Entity

Time filter

Source Type

Elche de la Sierra, Spain

Farre Bernado N.,Servicio de Oncologia Radioterapica | Estorch Cabrera M.,Hospital de la Santa Creu i Sant Pau
DOLOR | Year: 2014

Bone metastases are the most common cause of cancer-related pain. The role of radiotherapy (RT) for palliation of painful bone metastases has been well established and achieves rates of pain relief in over 75[%] of patients. In the latest systematic reviews, there were no significant differences in complete and overall pain relief between single fraction (SF) and multiple fractions (MF), even though re-treatment rates were higher in patients treated with SF. Current radiotherapy techniques allow the administration of more accurate and less toxic treatments. Source


Vallejo Ocana C.,Servicio de Oncologia Radioterapica | Garrido Lopez P.,Servicio de Oncologia Medica | Muguruza T.Rueba. I.,Servicio de Cirugia Toracica
Clinical and Translational Oncology | Year: 2011

Lung cancer is the most frequent cause of cancer death worldwide and its global incidence has been steadily increasing during recent decades. A third of patients with newly diagnosed non-small-cell lung cancer (NSCLC) present with locally advanced disease. There is not a single widely accepted standard of care for these patients because of the wide spectrum of presentation of the disease. Although feasible and safe in experienced hands, evidence that surgical resection after induction treatment improves overall survival (OS) is lacking. For resectable or potentially resectable stage III, the fi ndings of two phase III trials suggest that surgical resection should not be considered a standard of care but rather reserved for selected patients after critical multidisciplinary assessment, in whom surgery improves survival after downstaging if pneumonectomy can be avoided or in some T4N0-1 resectable tumours. For unresectable stage III NSCLC the standard of care is a combination of chemotherapy and radiotherapy. In those patients with good performance status and minimal weight loss, the concurrent approach has resulted in a statistically signifi cant improvement in OS rates compared with a sequential approach in randomised clinical trials, although several questions remain unresolved. Source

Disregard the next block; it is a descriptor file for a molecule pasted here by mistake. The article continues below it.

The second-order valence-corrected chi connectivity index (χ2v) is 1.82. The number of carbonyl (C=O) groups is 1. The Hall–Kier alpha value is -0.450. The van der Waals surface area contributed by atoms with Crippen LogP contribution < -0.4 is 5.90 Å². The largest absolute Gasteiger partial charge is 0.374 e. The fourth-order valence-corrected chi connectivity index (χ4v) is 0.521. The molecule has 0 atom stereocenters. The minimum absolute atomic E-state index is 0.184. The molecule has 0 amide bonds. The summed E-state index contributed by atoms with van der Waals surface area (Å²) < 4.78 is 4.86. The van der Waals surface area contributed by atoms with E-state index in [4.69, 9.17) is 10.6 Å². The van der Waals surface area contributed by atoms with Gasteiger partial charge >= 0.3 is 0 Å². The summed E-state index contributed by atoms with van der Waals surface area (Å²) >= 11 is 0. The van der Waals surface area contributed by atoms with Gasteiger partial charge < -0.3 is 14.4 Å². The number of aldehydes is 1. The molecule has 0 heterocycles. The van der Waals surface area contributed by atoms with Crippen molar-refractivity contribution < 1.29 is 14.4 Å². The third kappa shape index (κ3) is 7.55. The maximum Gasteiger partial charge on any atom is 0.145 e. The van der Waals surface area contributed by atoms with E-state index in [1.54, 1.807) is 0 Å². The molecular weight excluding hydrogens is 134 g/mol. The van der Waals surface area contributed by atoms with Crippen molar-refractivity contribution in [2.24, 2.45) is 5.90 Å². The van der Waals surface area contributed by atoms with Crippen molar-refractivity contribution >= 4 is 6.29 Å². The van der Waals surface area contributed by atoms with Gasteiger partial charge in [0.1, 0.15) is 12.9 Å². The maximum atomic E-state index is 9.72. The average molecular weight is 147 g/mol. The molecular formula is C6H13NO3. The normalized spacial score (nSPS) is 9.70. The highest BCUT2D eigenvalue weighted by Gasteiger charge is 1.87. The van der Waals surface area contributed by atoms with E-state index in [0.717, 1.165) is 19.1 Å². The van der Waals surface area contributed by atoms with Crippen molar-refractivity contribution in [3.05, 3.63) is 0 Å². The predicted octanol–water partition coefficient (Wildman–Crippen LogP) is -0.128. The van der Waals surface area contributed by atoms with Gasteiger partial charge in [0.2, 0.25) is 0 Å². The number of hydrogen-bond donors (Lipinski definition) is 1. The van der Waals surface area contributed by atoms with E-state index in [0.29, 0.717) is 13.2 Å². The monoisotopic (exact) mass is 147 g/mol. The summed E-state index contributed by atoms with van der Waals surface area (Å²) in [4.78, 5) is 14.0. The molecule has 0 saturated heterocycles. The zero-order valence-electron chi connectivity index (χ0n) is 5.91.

Perez Romasanta L.A.,Servicio de Oncologia Radioterapica
Revisiones en Cancer | Year: 2011

The local therapy of Soft Tissue Sarcomas has evolved from amputation to conservative functional resections associated to radiotherapy in the last decades. The evolution has been made possible by randomized trials that demonstrated the superiority of this more conservative, combined-modality approach. Progressively, attention has moved to defining subsets of patients who might be adequately treated by surgery alone and defining the optimal sequence of surgery and radiation, preoperative or postoperative, for patients who require both types of local therapy. Regarding technological advances, it is worth to mention the introduction of Intensity Modulated Radiation Therapy (IMRT) in most cancer center's therapeutic arsenal, allowing for a high conformality and consequently a reduction of treatment morbidity. The brachytherapy and intraoperative radiotherapy have been used to treat the microscopic residual disease in the tumor bed. There is growing interest in the use of advanced treatment techniques associated to systemic therapy in the treatment of iresectable or high risk tumors. Finally, the Stereotactic Body Radiation Therapy (SBRT) is beginning to offer new expectations to the metastatic patients through a non-invasive treatment approach. Copyright © 2011 Aran Ediciones, S. L. Source